Significantly, too, Bhagwat has altered the hierarchy within the RSS. Previously, each affiliate was on an even keel and RSS efforts were restricted to making each one of them self-reliant and autonomous. Under Bhagwat, independence of some has been curbed in the service of a larger goal and the BJP is now the undoubted first-among-equals.
This development will have a bearing on the prospects of affiliates which are engaged in mass programmes and depend on agitations to widen their socio-political base. Those organisations like the Bharatiya Mazdoor Sangh, Bharatiya Kisan Sangh, Swadeshi Jagran Manch and even the Akhil Bharatiya Vidyarthi Parishad will find the going tough. That’s because the RSS will come down heavily whenever populist issues are raised in order to remain ahead of rivals in specific sectors.
It remains to be seen if the rank-and-file will accept these fundamental changes when they sense the raison d'être for being swayamsevaks has been turned on its head. Acquiring state power is now the primary objective as against the previous goals of social rejuvenation and change.
Bhagwat also has done much more than merely debunk the random assertions of MS Golwalkar, the second and longest-serving sarsanghchalak who’s reverentially called Guruji by the rank-and-file. He has declared it’s time to move on from what was said by Golwalkar in a specific historical context, asserting that Hindutva “is about unity” and that “no-one is an outsider in India”.
Still, it’s easy to make a sweeping statement that if there were no Muslims, then “woh Hindutva nahi rahega” (it will be the end of Hindutva) but another matter to change the fundamental framework of the RSS’s responses to developments.
Bhagwat has given no indication what he proposes to do in regard to significant resolutions passed by different representative bodies of the RSS at various times. For instance, there’s the declaration of Akhil Bhartiya Karyakari Mandal in Ranchi on October 31, 2015, after the religious census based on 2011 data was published. How much of Akhil Bhartiya Karyakari Mandal’s past can be purged is the moot point.
That resolution expressed concern over the growing demographic imbalance in India by making a distinction between “religions of Bharatiya origin” and others like Islam and Christianity. The resolution stated that: “The share of population of religions of Bharatiya origin, which was 88 per cent, has come down to 83.8 per cent while the Muslim population, which was 9.8 per cent, has increased to 14.23 per cent during the period 1951-2011.”
Additionally, the RSS claimed growth of the “Muslim population has been higher than the national average in the border districts of states like Assam, West Bengal and Bihar, clearly indicating the unabated infiltration from Bangladesh”.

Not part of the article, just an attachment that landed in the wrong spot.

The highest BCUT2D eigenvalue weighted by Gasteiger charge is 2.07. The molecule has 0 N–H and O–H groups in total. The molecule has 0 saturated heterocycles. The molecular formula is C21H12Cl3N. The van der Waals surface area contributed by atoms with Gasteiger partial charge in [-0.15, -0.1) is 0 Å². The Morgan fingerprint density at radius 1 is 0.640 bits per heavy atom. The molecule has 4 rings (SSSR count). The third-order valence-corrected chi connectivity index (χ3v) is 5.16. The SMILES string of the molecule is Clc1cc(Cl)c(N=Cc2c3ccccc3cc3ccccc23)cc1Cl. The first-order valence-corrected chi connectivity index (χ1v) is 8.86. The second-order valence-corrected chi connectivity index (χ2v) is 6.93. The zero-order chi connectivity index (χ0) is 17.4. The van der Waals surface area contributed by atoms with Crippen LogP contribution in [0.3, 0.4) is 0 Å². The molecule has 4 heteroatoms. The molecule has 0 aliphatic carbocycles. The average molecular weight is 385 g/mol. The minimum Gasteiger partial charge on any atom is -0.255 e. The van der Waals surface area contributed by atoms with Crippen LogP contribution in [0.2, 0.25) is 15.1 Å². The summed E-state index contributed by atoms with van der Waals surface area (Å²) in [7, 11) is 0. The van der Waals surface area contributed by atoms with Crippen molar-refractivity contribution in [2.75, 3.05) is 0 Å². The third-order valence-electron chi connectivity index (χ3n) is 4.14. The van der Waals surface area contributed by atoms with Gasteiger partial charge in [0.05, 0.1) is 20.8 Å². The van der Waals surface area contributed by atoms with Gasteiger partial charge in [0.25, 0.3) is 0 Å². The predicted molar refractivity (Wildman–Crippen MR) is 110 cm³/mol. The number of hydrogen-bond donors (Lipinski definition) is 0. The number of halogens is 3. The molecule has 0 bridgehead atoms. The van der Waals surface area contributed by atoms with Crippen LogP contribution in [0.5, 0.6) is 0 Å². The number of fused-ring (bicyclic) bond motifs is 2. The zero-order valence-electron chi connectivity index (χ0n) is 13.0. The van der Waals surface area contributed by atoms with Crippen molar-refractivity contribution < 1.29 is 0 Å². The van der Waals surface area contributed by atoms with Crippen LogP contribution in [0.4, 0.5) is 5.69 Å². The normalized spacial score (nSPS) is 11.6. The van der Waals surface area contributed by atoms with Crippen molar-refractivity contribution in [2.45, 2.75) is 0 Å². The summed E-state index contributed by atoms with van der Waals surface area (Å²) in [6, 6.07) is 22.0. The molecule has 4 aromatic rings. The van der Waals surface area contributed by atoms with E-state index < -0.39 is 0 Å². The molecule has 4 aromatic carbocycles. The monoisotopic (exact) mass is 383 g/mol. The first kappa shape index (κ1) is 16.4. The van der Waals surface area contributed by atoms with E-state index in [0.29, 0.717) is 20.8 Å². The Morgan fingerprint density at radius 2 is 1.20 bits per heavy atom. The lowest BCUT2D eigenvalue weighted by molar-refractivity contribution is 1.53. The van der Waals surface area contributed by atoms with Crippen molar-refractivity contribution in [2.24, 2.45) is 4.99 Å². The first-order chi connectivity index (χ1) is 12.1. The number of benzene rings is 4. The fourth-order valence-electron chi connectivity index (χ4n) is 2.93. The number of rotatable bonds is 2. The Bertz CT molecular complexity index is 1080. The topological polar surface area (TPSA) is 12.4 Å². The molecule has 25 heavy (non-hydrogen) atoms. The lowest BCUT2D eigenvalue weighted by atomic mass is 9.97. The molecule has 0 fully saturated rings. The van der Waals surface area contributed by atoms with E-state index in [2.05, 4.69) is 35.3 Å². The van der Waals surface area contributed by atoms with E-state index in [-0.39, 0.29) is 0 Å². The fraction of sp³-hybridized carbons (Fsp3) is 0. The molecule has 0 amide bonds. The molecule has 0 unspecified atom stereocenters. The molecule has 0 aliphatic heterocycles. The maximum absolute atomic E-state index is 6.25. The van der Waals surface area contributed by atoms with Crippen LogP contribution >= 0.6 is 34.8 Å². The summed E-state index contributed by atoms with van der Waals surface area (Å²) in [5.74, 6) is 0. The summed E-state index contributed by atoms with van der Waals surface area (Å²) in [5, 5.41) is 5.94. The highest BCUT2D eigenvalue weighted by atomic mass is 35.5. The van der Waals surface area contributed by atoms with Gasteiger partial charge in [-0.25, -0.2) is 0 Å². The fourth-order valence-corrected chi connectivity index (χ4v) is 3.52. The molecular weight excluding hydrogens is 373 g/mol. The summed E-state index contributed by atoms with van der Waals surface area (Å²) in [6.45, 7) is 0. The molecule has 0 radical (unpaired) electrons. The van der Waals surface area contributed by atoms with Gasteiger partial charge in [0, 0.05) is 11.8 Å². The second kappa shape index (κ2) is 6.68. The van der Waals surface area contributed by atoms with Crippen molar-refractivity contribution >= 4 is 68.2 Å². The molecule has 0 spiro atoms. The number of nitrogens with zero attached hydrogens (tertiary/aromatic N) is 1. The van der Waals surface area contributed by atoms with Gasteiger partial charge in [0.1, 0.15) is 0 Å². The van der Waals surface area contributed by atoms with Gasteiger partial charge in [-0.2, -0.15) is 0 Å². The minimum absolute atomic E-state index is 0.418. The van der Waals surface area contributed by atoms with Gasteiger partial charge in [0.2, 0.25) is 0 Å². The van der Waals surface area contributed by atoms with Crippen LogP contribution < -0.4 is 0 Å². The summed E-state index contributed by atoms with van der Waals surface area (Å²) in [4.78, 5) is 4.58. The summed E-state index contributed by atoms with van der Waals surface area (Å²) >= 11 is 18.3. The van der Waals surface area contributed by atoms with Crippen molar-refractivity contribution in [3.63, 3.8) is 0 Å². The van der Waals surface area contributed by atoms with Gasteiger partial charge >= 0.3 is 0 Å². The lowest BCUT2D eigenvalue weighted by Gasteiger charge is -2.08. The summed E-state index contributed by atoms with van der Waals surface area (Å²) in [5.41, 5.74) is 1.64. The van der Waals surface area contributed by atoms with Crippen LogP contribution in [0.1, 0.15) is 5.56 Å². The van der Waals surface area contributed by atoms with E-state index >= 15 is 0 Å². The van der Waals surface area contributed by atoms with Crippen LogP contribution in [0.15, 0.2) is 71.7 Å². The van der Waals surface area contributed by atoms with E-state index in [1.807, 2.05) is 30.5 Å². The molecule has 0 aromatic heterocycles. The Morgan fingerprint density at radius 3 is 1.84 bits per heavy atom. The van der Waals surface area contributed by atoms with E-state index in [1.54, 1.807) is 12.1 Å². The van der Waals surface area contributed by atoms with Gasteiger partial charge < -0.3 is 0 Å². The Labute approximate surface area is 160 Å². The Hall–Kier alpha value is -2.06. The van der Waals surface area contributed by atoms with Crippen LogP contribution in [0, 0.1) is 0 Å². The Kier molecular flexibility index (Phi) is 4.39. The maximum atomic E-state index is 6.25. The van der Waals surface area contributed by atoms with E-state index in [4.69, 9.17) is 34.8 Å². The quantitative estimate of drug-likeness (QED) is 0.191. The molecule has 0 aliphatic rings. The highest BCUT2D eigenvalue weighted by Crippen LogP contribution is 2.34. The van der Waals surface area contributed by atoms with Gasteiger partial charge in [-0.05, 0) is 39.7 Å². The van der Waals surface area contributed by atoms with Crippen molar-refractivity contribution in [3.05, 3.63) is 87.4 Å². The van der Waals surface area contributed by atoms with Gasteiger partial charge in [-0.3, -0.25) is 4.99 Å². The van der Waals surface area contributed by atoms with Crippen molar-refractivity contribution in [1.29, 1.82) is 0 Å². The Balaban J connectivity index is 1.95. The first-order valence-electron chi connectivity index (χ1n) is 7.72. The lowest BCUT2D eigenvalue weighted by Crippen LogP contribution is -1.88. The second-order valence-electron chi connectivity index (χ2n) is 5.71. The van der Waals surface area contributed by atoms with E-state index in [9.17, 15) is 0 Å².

Bhagwat did not explain why the Sangh Parivar still expends energy and carries out disinformation campaigns claiming that Hindus face becoming a minority in their own nation if indeed Muslims too are part of Hindu samaj.
Likewise, the campaign against illegal immigrants is at odds with what Bhagwat posits. Moreover, because of this assertion, the RSS must actively pursue its Akhand Bharat project as Muslims too — from the eastern fringes of undivided Bengal to the Hindu Kush mountains — are part of a single nation.
Bhagwat also addressed issues besides the organisation’s outlook towards minorities but on most matters he deviated little from the Sangh’s ideological core. For instance, when asked if there was a necessity for a population control scheme along the lines of China’s, he replied in the affirmative but quickly added the programme should be “uniformly imposed” and prioritised “where the problem is greater and among those who can’t take care of their children” but still produce children. He added that if parents “can’t take care of their children, they will not become good (sic) citizens”. The allusion was obvious and, unsurprisingly, sympathetic sections in the audience applauded.
Bhagwat also raised the matter of internal security and batted for stronger laws without going into causes of social unrest. He spoke the language of BJP leaders by linking urban supporters with rural social disruptors. The phrase “urban Naxals” was not used but he left no ambiguity about what he was hinting at. Still, the RSS chief sidestepped a deeper examination of social alienation when discussing caste conflict and also did not state what he would do to end caste discrimination.
On reservations, however, Bhagwat has learnt lessons and now knows that challenging this policy cost the BJP dearly in Bihar in 2015. Despite this, it’s premature to expect the RSS to appoint functionaries to important positions on the basis of their caste. While Bhagwat stated caste identity is of no consideration in deciding who rises in organisation’s hierarchy, it can be expected that — barring a handful of leaders — the RSS will remain upper-caste dominated in the near future.
And also, clearly, this isn’t the last we have heard Bhagwat’s speeches or about the responses they’ll get. Still, between now and the next parliamentary elections, there seems to be clarity about the organisation being driven henceforth by a political agenda and populist phraseology. Yet, beneath the glasnost Ram Madhav claimed that Bhagwat heralded and the in-house eulogy, there remain several incongruities in the programmes and practices of the RSS that require revision if the organisation is actually to become RSS 2.0. If this isn’t done, the phrases making headlines now risk only being added to this government’s jumlas.